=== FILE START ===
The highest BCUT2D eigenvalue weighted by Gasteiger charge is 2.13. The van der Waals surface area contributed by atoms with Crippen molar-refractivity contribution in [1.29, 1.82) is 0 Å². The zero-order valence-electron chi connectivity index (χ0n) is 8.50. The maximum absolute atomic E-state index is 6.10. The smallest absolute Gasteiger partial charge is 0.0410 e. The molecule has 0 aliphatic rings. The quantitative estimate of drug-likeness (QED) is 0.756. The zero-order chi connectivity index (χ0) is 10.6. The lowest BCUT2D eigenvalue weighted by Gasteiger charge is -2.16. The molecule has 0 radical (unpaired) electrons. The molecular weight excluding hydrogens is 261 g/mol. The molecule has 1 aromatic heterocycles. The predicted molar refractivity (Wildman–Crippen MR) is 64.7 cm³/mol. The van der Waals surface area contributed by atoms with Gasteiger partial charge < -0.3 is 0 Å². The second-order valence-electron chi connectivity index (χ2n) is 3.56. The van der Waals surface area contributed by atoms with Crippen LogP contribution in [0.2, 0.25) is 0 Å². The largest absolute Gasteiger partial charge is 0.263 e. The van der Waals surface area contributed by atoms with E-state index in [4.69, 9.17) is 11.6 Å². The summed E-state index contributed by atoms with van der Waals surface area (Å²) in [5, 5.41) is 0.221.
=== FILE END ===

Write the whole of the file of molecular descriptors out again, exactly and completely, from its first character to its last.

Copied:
The highest BCUT2D eigenvalue weighted by Gasteiger charge is 2.13. The van der Waals surface area contributed by atoms with Crippen molar-refractivity contribution in [1.29, 1.82) is 0 Å². The zero-order valence-electron chi connectivity index (χ0n) is 8.50. The maximum absolute atomic E-state index is 6.10. The smallest absolute Gasteiger partial charge is 0.0410 e. The molecule has 0 aliphatic rings. The quantitative estimate of drug-likeness (QED) is 0.756. The zero-order chi connectivity index (χ0) is 10.6. The lowest BCUT2D eigenvalue weighted by Gasteiger charge is -2.16. The molecule has 0 radical (unpaired) electrons. The molecular weight excluding hydrogens is 261 g/mol. The molecule has 1 aromatic heterocycles. The predicted molar refractivity (Wildman–Crippen MR) is 64.7 cm³/mol. The van der Waals surface area contributed by atoms with Gasteiger partial charge < -0.3 is 0 Å². The second-order valence-electron chi connectivity index (χ2n) is 3.56. The van der Waals surface area contributed by atoms with Crippen LogP contribution in [0.2, 0.25) is 0 Å². The largest absolute Gasteiger partial charge is 0.263 e. The van der Waals surface area contributed by atoms with E-state index in [4.69, 9.17) is 11.6 Å². The summed E-state index contributed by atoms with van der Waals surface area (Å²) in [5, 5.41) is 0.221.